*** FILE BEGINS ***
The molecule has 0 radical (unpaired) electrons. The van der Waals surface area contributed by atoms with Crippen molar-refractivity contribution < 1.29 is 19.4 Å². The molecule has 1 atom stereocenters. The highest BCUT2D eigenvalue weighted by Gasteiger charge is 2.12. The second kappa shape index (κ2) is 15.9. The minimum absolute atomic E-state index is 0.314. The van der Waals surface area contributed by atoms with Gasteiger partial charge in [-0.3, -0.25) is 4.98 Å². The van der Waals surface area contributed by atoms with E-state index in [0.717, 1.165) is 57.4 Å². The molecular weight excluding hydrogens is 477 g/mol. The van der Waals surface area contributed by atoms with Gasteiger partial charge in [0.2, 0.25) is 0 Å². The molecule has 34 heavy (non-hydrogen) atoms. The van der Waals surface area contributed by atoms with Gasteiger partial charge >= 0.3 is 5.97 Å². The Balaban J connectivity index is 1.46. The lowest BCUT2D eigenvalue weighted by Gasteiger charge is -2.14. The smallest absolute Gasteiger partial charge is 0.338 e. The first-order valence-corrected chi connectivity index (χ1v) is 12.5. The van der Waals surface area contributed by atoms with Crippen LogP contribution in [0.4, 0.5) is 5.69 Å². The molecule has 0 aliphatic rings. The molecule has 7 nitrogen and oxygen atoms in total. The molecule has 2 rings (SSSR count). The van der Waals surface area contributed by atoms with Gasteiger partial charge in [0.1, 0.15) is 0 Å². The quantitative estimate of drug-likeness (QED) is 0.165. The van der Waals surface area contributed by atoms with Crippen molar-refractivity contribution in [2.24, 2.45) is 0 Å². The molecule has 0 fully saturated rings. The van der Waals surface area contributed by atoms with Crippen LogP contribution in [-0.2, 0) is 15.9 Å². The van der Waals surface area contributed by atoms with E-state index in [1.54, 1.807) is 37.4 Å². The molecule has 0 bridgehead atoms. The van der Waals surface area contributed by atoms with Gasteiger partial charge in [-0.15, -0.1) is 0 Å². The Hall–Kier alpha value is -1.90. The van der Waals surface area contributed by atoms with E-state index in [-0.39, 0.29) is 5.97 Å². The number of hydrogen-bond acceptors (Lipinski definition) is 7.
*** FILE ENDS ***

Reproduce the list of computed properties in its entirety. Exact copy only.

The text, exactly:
The molecule has 0 radical (unpaired) electrons. The van der Waals surface area contributed by atoms with Crippen molar-refractivity contribution < 1.29 is 19.4 Å². The molecule has 1 atom stereocenters. The highest BCUT2D eigenvalue weighted by Gasteiger charge is 2.12. The second kappa shape index (κ2) is 15.9. The minimum absolute atomic E-state index is 0.314. The van der Waals surface area contributed by atoms with Gasteiger partial charge in [-0.3, -0.25) is 4.98 Å². The van der Waals surface area contributed by atoms with E-state index in [0.717, 1.165) is 57.4 Å². The molecular weight excluding hydrogens is 477 g/mol. The van der Waals surface area contributed by atoms with Gasteiger partial charge in [0.2, 0.25) is 0 Å². The molecule has 34 heavy (non-hydrogen) atoms. The van der Waals surface area contributed by atoms with Gasteiger partial charge >= 0.3 is 5.97 Å². The Balaban J connectivity index is 1.46. The lowest BCUT2D eigenvalue weighted by Gasteiger charge is -2.14. The smallest absolute Gasteiger partial charge is 0.338 e. The first-order valence-corrected chi connectivity index (χ1v) is 12.5. The van der Waals surface area contributed by atoms with Crippen LogP contribution in [0.4, 0.5) is 5.69 Å². The molecule has 0 aliphatic rings. The molecule has 7 nitrogen and oxygen atoms in total. The molecule has 2 rings (SSSR count). The van der Waals surface area contributed by atoms with Gasteiger partial charge in [0.1, 0.15) is 0 Å². The quantitative estimate of drug-likeness (QED) is 0.165. The van der Waals surface area contributed by atoms with Crippen molar-refractivity contribution in [2.24, 2.45) is 0 Å². The molecule has 0 fully saturated rings. The van der Waals surface area contributed by atoms with Crippen LogP contribution in [-0.2, 0) is 15.9 Å². The van der Waals surface area contributed by atoms with E-state index in [1.54, 1.807) is 37.4 Å². The molecule has 0 bridgehead atoms. The van der Waals surface area contributed by atoms with Gasteiger partial charge in [-0.15, -0.1) is 0 Å². The Hall–Kier alpha value is -1.90. The van der Waals surface area contributed by atoms with E-state index in [-0.39, 0.29) is 5.97 Å². The number of hydrogen-bond acceptors (Lipinski definition) is 7.